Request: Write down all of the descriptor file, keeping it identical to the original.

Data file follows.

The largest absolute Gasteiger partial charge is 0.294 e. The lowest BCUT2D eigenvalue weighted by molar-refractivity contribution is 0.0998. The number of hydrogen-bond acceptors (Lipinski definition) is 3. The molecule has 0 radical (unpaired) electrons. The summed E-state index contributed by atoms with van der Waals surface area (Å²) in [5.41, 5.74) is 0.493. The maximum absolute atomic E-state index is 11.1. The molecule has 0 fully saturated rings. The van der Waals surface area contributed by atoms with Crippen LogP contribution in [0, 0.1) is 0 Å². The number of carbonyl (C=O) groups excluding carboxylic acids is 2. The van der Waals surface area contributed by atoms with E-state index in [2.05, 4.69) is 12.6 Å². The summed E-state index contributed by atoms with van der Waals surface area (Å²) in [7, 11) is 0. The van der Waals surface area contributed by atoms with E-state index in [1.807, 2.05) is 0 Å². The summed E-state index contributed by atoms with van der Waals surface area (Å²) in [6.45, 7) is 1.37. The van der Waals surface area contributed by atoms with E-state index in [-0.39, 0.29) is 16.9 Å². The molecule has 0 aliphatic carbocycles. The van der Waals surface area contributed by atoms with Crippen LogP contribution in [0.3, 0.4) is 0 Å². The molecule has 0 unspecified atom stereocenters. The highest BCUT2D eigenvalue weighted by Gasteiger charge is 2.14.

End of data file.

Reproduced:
The largest absolute Gasteiger partial charge is 0.294 e. The lowest BCUT2D eigenvalue weighted by molar-refractivity contribution is 0.0998. The number of hydrogen-bond acceptors (Lipinski definition) is 3. The molecule has 0 radical (unpaired) electrons. The summed E-state index contributed by atoms with van der Waals surface area (Å²) in [5.41, 5.74) is 0.493. The maximum absolute atomic E-state index is 11.1. The molecule has 0 fully saturated rings. The van der Waals surface area contributed by atoms with Crippen LogP contribution in [0, 0.1) is 0 Å². The number of carbonyl (C=O) groups excluding carboxylic acids is 2. The van der Waals surface area contributed by atoms with E-state index in [2.05, 4.69) is 12.6 Å². The summed E-state index contributed by atoms with van der Waals surface area (Å²) in [7, 11) is 0. The van der Waals surface area contributed by atoms with E-state index in [1.807, 2.05) is 0 Å². The summed E-state index contributed by atoms with van der Waals surface area (Å²) in [6.45, 7) is 1.37. The van der Waals surface area contributed by atoms with E-state index in [-0.39, 0.29) is 16.9 Å². The molecule has 0 aliphatic carbocycles. The van der Waals surface area contributed by atoms with Crippen LogP contribution in [0.3, 0.4) is 0 Å². The molecule has 0 unspecified atom stereocenters. The highest BCUT2D eigenvalue weighted by Gasteiger charge is 2.14.